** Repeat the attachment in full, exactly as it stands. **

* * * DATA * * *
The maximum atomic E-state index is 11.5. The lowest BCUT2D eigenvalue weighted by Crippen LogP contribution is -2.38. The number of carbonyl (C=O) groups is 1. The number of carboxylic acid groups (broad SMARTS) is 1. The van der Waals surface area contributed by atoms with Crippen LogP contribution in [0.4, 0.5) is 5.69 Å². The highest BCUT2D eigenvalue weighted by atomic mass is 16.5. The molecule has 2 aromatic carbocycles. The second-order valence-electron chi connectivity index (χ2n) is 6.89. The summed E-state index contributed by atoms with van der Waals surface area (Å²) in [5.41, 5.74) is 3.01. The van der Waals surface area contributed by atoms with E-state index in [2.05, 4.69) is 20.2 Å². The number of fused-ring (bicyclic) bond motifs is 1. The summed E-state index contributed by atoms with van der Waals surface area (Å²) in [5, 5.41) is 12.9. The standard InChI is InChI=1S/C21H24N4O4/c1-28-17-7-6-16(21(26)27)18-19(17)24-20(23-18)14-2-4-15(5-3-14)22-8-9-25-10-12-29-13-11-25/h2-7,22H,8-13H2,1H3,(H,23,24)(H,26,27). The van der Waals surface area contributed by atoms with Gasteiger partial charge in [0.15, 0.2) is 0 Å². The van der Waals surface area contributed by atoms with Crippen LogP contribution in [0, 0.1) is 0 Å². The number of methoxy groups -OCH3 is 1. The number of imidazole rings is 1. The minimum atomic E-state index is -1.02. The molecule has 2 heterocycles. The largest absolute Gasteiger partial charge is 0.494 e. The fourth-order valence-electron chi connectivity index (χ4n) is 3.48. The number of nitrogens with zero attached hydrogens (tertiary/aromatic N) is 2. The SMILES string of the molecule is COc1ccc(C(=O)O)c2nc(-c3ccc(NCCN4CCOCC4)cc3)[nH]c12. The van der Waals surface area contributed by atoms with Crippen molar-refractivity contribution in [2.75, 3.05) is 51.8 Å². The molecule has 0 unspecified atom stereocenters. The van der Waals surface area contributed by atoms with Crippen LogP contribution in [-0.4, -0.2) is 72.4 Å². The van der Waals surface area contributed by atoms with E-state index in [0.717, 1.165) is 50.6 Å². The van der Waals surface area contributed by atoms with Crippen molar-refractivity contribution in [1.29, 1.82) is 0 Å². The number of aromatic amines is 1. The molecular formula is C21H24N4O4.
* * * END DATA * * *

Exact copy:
The maximum atomic E-state index is 11.5. The lowest BCUT2D eigenvalue weighted by Crippen LogP contribution is -2.38. The number of carbonyl (C=O) groups is 1. The number of carboxylic acid groups (broad SMARTS) is 1. The van der Waals surface area contributed by atoms with Crippen LogP contribution in [0.4, 0.5) is 5.69 Å². The highest BCUT2D eigenvalue weighted by atomic mass is 16.5. The molecule has 2 aromatic carbocycles. The second-order valence-electron chi connectivity index (χ2n) is 6.89. The summed E-state index contributed by atoms with van der Waals surface area (Å²) in [5.41, 5.74) is 3.01. The van der Waals surface area contributed by atoms with E-state index in [2.05, 4.69) is 20.2 Å². The number of fused-ring (bicyclic) bond motifs is 1. The summed E-state index contributed by atoms with van der Waals surface area (Å²) in [5, 5.41) is 12.9. The standard InChI is InChI=1S/C21H24N4O4/c1-28-17-7-6-16(21(26)27)18-19(17)24-20(23-18)14-2-4-15(5-3-14)22-8-9-25-10-12-29-13-11-25/h2-7,22H,8-13H2,1H3,(H,23,24)(H,26,27). The van der Waals surface area contributed by atoms with Gasteiger partial charge in [0.15, 0.2) is 0 Å². The van der Waals surface area contributed by atoms with Crippen LogP contribution in [0, 0.1) is 0 Å². The number of methoxy groups -OCH3 is 1. The number of imidazole rings is 1. The minimum atomic E-state index is -1.02. The molecule has 2 heterocycles. The largest absolute Gasteiger partial charge is 0.494 e. The fourth-order valence-electron chi connectivity index (χ4n) is 3.48. The number of nitrogens with zero attached hydrogens (tertiary/aromatic N) is 2. The SMILES string of the molecule is COc1ccc(C(=O)O)c2nc(-c3ccc(NCCN4CCOCC4)cc3)[nH]c12. The van der Waals surface area contributed by atoms with Crippen molar-refractivity contribution in [2.75, 3.05) is 51.8 Å². The molecule has 0 unspecified atom stereocenters. The van der Waals surface area contributed by atoms with Crippen LogP contribution in [-0.4, -0.2) is 72.4 Å². The van der Waals surface area contributed by atoms with E-state index in [0.717, 1.165) is 50.6 Å². The van der Waals surface area contributed by atoms with Crippen molar-refractivity contribution in [1.29, 1.82) is 0 Å². The number of aromatic amines is 1. The molecular formula is C21H24N4O4.